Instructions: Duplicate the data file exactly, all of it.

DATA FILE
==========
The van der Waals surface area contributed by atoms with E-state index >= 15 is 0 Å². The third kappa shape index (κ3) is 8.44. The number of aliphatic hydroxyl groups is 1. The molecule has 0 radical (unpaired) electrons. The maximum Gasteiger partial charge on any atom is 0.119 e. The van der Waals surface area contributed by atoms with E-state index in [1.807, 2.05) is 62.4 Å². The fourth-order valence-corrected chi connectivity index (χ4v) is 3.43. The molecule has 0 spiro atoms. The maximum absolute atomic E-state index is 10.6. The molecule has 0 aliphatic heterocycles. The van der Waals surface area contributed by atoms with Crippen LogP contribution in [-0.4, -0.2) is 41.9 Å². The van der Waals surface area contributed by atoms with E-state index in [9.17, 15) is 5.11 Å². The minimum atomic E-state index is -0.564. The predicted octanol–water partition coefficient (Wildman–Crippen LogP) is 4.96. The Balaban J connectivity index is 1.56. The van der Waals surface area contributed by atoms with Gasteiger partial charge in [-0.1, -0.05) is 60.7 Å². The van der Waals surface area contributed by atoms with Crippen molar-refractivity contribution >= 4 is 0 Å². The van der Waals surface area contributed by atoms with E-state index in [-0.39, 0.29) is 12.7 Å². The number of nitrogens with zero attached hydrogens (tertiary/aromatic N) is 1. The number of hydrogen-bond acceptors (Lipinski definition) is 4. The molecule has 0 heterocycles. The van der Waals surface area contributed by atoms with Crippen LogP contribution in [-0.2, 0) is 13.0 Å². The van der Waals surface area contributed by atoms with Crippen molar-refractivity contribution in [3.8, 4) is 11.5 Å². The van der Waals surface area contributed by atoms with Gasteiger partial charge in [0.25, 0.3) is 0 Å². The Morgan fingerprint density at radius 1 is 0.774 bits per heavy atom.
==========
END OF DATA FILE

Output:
The van der Waals surface area contributed by atoms with E-state index >= 15 is 0 Å². The third kappa shape index (κ3) is 8.44. The number of aliphatic hydroxyl groups is 1. The molecule has 0 radical (unpaired) electrons. The maximum Gasteiger partial charge on any atom is 0.119 e. The van der Waals surface area contributed by atoms with E-state index in [1.807, 2.05) is 62.4 Å². The fourth-order valence-corrected chi connectivity index (χ4v) is 3.43. The molecule has 0 spiro atoms. The maximum absolute atomic E-state index is 10.6. The molecule has 0 aliphatic heterocycles. The van der Waals surface area contributed by atoms with Crippen LogP contribution in [-0.4, -0.2) is 41.9 Å². The van der Waals surface area contributed by atoms with E-state index in [9.17, 15) is 5.11 Å². The minimum atomic E-state index is -0.564. The predicted octanol–water partition coefficient (Wildman–Crippen LogP) is 4.96. The Balaban J connectivity index is 1.56. The van der Waals surface area contributed by atoms with Gasteiger partial charge in [-0.1, -0.05) is 60.7 Å². The van der Waals surface area contributed by atoms with Crippen molar-refractivity contribution >= 4 is 0 Å². The van der Waals surface area contributed by atoms with E-state index in [-0.39, 0.29) is 12.7 Å². The number of nitrogens with zero attached hydrogens (tertiary/aromatic N) is 1. The number of hydrogen-bond acceptors (Lipinski definition) is 4. The molecule has 0 heterocycles. The van der Waals surface area contributed by atoms with Crippen LogP contribution in [-0.2, 0) is 13.0 Å². The van der Waals surface area contributed by atoms with Crippen molar-refractivity contribution in [3.8, 4) is 11.5 Å². The van der Waals surface area contributed by atoms with Gasteiger partial charge in [0.25, 0.3) is 0 Å². The Morgan fingerprint density at radius 1 is 0.774 bits per heavy atom.